In this article we’ll take a closer look at the cost to produce each BTC and its relationship with price action. We’ll also examine why the scarce digital asset could very likely find a bottom at such levels.
Bitcoin is unlike any other asset before it, and since its inception and entire industry has been created hoping to mimic the success of its network. Investors pile into altcoins hoping to find the next Bitcoin and profit.
The cryptocurrency relies on an energy-intensive proof-of-work process to generate new coins. Mining isn’t cheap, or else everyone would do it. In fact, according to the Production Cost Indicator designed by Bitcoin expert Charles Edwards, it costs roughly $20,260 per BTC at the low end.
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It doesn’t take a mathematician with the skills of Satoshi to know that’s barely a few hundred dollars away from current prices. Interestingly, the selloff fell straight to the cost of production. Looking back, significant bottoms such as December 2018 and March 2020 both touched the lower boundary.
The high end of the metric is around $33,766, which once breached could be a sign that the downside is finished. Similar to Black Thursday, retesting it is even more bullish.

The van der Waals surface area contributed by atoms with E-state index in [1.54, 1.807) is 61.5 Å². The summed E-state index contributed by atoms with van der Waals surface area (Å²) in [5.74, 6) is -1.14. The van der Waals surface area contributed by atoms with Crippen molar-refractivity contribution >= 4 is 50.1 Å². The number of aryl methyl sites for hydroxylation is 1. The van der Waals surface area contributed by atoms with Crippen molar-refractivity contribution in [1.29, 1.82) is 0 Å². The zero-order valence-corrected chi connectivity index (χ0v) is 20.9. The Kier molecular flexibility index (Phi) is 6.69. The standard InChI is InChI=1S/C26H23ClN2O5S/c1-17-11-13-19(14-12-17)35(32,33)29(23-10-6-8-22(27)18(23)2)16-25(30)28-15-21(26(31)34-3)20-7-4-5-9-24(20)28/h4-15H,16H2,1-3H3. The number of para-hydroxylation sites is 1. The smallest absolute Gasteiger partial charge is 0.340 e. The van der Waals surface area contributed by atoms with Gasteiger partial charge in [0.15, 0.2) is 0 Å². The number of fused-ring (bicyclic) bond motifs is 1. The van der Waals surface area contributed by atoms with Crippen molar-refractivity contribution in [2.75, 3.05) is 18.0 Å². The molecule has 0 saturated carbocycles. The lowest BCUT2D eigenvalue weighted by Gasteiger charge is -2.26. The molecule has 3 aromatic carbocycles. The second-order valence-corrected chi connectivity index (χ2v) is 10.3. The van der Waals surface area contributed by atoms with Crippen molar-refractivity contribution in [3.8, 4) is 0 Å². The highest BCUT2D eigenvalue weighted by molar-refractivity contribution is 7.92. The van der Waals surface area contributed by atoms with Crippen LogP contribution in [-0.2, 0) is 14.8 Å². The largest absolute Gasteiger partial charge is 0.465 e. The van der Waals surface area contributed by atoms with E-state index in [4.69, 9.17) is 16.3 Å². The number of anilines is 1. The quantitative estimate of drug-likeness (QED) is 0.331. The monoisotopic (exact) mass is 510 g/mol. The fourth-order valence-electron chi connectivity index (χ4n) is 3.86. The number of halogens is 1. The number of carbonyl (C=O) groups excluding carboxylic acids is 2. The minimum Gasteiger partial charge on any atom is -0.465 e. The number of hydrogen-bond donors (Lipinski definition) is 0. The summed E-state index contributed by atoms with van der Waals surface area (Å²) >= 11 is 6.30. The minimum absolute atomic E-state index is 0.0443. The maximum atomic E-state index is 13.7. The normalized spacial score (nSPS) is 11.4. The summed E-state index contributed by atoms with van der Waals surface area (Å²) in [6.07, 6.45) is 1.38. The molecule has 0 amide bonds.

Considering a bottom after such a brutal selloff and amidst the backdrop of the most bearish macro environment Bitcoin has ever faced, could seem hard to believe or even too good to be true. But there is a reason for this sort of base-building behavior in scarce assets.
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What Satoshi describes is the revenue model which BTC miners follow. They produce new coins at as profitable of a rate as they can, and sell them as price deviates higher than the cost of production. Returning to such levels, often cleanses the market of less efficient operations, leaving only the fittest behind.
Is this what is happening now with Bitcoin? And what happens when only the strongest have survived? Could Satoshi have really predicted the bottom this far in advance?